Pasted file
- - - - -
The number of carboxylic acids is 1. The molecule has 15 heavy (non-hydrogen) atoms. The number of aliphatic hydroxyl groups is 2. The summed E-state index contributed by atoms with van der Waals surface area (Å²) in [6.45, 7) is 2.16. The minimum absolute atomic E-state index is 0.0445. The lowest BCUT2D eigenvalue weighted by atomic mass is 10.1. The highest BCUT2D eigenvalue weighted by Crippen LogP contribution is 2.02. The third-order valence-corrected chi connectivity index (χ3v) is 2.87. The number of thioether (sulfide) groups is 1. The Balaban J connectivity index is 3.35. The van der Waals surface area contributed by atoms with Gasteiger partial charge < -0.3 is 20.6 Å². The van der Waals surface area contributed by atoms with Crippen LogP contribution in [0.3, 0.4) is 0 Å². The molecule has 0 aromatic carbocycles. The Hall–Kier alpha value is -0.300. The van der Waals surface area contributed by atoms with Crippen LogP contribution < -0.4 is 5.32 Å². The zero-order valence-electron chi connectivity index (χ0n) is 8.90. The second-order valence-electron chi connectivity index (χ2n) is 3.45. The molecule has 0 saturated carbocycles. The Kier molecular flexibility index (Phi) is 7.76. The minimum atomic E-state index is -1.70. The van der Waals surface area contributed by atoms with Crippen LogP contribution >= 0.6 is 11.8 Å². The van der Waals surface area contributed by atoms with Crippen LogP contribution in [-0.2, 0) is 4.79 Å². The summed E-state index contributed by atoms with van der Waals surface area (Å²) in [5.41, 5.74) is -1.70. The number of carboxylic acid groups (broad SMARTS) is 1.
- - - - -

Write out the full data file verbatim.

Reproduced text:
The number of carboxylic acids is 1. The molecule has 15 heavy (non-hydrogen) atoms. The number of aliphatic hydroxyl groups is 2. The summed E-state index contributed by atoms with van der Waals surface area (Å²) in [6.45, 7) is 2.16. The minimum absolute atomic E-state index is 0.0445. The lowest BCUT2D eigenvalue weighted by atomic mass is 10.1. The highest BCUT2D eigenvalue weighted by Crippen LogP contribution is 2.02. The third-order valence-corrected chi connectivity index (χ3v) is 2.87. The number of thioether (sulfide) groups is 1. The Balaban J connectivity index is 3.35. The van der Waals surface area contributed by atoms with Gasteiger partial charge < -0.3 is 20.6 Å². The van der Waals surface area contributed by atoms with Crippen LogP contribution in [0.3, 0.4) is 0 Å². The molecule has 0 aromatic carbocycles. The Hall–Kier alpha value is -0.300. The van der Waals surface area contributed by atoms with Crippen LogP contribution < -0.4 is 5.32 Å². The zero-order valence-electron chi connectivity index (χ0n) is 8.90. The second-order valence-electron chi connectivity index (χ2n) is 3.45. The molecule has 0 saturated carbocycles. The Kier molecular flexibility index (Phi) is 7.76. The minimum atomic E-state index is -1.70. The van der Waals surface area contributed by atoms with Crippen LogP contribution >= 0.6 is 11.8 Å². The van der Waals surface area contributed by atoms with Crippen LogP contribution in [-0.2, 0) is 4.79 Å². The summed E-state index contributed by atoms with van der Waals surface area (Å²) in [5.41, 5.74) is -1.70. The number of carboxylic acid groups (broad SMARTS) is 1.